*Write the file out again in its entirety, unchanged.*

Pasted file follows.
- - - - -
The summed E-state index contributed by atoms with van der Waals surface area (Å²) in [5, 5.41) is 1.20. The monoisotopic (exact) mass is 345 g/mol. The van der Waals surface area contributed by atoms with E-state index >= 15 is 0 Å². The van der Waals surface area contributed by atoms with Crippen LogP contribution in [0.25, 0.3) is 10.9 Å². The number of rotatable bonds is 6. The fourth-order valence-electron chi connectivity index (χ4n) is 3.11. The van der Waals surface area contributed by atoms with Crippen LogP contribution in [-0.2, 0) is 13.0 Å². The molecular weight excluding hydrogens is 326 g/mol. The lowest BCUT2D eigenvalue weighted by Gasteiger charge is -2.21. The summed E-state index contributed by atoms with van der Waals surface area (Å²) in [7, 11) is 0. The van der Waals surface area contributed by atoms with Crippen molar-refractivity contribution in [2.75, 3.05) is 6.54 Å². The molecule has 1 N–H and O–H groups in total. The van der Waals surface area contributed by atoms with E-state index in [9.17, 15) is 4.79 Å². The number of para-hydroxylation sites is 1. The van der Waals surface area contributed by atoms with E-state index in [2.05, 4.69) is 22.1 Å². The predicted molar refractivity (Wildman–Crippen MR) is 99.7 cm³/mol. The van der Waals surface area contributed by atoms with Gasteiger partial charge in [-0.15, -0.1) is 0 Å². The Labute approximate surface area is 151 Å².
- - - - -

The summed E-state index contributed by atoms with van der Waals surface area (Å²) in [5, 5.41) is 1.20. The monoisotopic (exact) mass is 345 g/mol. The van der Waals surface area contributed by atoms with E-state index >= 15 is 0 Å². The van der Waals surface area contributed by atoms with Crippen LogP contribution in [0.25, 0.3) is 10.9 Å². The number of rotatable bonds is 6. The fourth-order valence-electron chi connectivity index (χ4n) is 3.11. The van der Waals surface area contributed by atoms with Crippen LogP contribution in [-0.2, 0) is 13.0 Å². The molecular weight excluding hydrogens is 326 g/mol. The lowest BCUT2D eigenvalue weighted by Gasteiger charge is -2.21. The summed E-state index contributed by atoms with van der Waals surface area (Å²) in [7, 11) is 0. The van der Waals surface area contributed by atoms with Crippen molar-refractivity contribution in [2.75, 3.05) is 6.54 Å². The molecule has 1 N–H and O–H groups in total. The van der Waals surface area contributed by atoms with E-state index in [9.17, 15) is 4.79 Å². The number of para-hydroxylation sites is 1. The van der Waals surface area contributed by atoms with E-state index in [2.05, 4.69) is 22.1 Å². The predicted molar refractivity (Wildman–Crippen MR) is 99.7 cm³/mol. The van der Waals surface area contributed by atoms with Gasteiger partial charge in [-0.15, -0.1) is 0 Å². The Labute approximate surface area is 151 Å².